Banking regulations and tax loopholes – yawn.


There were a couple of articles in the free London papers on Friday that suggest that the powers that be still don’t understand human behaviour.   It would be funny, except for the fact that they show that the public are still going to pay more than they need, because the powers that be are part of the problem, not the solution.


One, the front page in the Metro, was about how advisers to Government use their knowledge to help their rich clients dodge tax laws.


Twenty five years ago, I used to point out to clients that I couldn’t afford myself.  I advised wealthy people how to make the best use of their money, tax relief etc.  If they could afford me (or more correctly, us, as I didn’t do it all solo), they could benefit. Such as the couple who were, if I recall, an accountant and a solicitor with two children.  They sued one another for divorce and maintenance of one child each, but still lived together. That and various other dodges meant that they paid about £1,000 tax on a combined income of about £85,000 (which was quite a bit then).  They could have eliminated the £1,000 if they could have been bothered.  


There’s always been a three tier system, the very poor don’t pay much tax because they don’t have much money anyway and you can’t get blood from a stone.  The middle income (most of us), get screwed into the ground because we get taxed but can’t afford the thousands we need to get the fancy advice to get out of the tax net (it’s like the law, if you’re not wealthy, you can’t really afford defamation actions etc.)  And the very rich can pay somebody to save them a lot more tax than they pay in fees.


And being an adviser and using the “inside track” isn’t new.  When Cameron was talking about parenting lessons, one of the providers who was going to be able to get Government supplied vouchers from parents was “Parentgym, the company run by Mr Cameron’s friend and former adviser, Octavius Black.” 


I did point out at the time that it looked as if Mr. Black had advised Mr. Cameron to adopt a policy, and then set up a company to benefit from that policy.  Maybe that wasn’t how it happened, I don’t know, but while, a year or so later, the Metro thinks it’s front page news that people take advantage of links or that big firms with big connections can benefit from policy and help the wealthy avoid tax, well, sorry, but it’s not “man bites dog”, it’s “dog bites man”; it isn’t news.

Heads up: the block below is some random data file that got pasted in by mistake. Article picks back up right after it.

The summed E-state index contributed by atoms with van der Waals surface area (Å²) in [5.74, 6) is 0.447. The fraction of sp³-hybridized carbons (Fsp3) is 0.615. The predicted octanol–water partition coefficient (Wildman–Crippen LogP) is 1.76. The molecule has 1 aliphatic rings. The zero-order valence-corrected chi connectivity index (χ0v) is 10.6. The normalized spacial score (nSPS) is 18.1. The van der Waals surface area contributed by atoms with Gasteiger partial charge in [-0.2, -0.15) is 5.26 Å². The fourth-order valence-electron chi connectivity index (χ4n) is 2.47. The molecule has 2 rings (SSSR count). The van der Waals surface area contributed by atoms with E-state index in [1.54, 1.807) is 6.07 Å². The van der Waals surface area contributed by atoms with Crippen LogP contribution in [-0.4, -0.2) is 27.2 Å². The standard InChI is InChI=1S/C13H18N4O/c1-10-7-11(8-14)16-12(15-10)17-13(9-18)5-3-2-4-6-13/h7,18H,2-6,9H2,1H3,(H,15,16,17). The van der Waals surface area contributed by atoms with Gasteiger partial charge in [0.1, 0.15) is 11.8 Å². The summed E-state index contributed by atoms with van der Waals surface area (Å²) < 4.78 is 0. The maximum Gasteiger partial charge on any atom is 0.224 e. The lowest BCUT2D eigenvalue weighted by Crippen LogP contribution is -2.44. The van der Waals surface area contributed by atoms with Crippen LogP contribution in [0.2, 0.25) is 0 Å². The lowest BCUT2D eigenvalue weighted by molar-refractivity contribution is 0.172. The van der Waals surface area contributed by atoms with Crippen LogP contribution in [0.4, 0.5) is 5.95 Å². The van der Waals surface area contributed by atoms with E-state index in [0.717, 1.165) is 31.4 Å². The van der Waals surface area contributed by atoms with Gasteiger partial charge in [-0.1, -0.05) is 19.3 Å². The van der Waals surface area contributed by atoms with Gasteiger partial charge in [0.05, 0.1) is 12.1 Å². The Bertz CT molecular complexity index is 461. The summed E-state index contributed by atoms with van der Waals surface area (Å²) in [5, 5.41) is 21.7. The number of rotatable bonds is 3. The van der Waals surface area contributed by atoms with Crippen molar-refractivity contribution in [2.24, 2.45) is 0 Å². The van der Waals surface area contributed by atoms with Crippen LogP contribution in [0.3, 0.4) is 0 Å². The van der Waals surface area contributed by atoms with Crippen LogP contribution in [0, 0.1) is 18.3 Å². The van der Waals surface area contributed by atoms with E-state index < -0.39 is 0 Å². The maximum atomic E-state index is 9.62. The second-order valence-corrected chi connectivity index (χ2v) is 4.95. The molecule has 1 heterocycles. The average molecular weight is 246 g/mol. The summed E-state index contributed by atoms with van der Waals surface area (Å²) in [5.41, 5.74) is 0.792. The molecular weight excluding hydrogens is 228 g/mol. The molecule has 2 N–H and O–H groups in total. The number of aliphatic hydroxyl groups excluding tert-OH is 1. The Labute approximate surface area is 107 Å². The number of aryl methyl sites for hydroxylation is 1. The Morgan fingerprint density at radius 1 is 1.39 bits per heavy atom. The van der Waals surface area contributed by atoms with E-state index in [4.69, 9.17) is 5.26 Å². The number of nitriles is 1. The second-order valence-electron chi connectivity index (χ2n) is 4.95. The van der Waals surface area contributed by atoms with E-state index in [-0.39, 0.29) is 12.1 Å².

The other article was in the Evening Standard, under the headline, “Bankers face jail under regulation rethink”.  We have, apparently, disagreement over how to achieve a “robust set of rules”.  This is to try to punish “bad behaviour” and “behaving recklessly”.  


Wow, the “members of the cross party group of MPs and Peers” are against sin – fantastic!


I have said before what needs to happen in practice, rather than in theory.  I’ve described a way to think about regulating personal financial services, what we could do about the Retail Distribution Review (RDR) and how people pay for advice and how the regulations need to deal with the reality of behaviour and stop playing the blame game 


These articles also, like this one, have a lot of links to other useful items.


I also wrote an article on the subject of “honest bankers” and how the “we’re all against sin” might work in practice.  Sadly, Mindful Money, the site I wrote it for doesn’t carry my blog now, and they seem to have taken down that post (or maybe I just can’t find it).  So I’ve put it on this site, here.


It would be nice if the regulators, Government and the media would read some or all of the posts – I really think we could make things better in a practical way.







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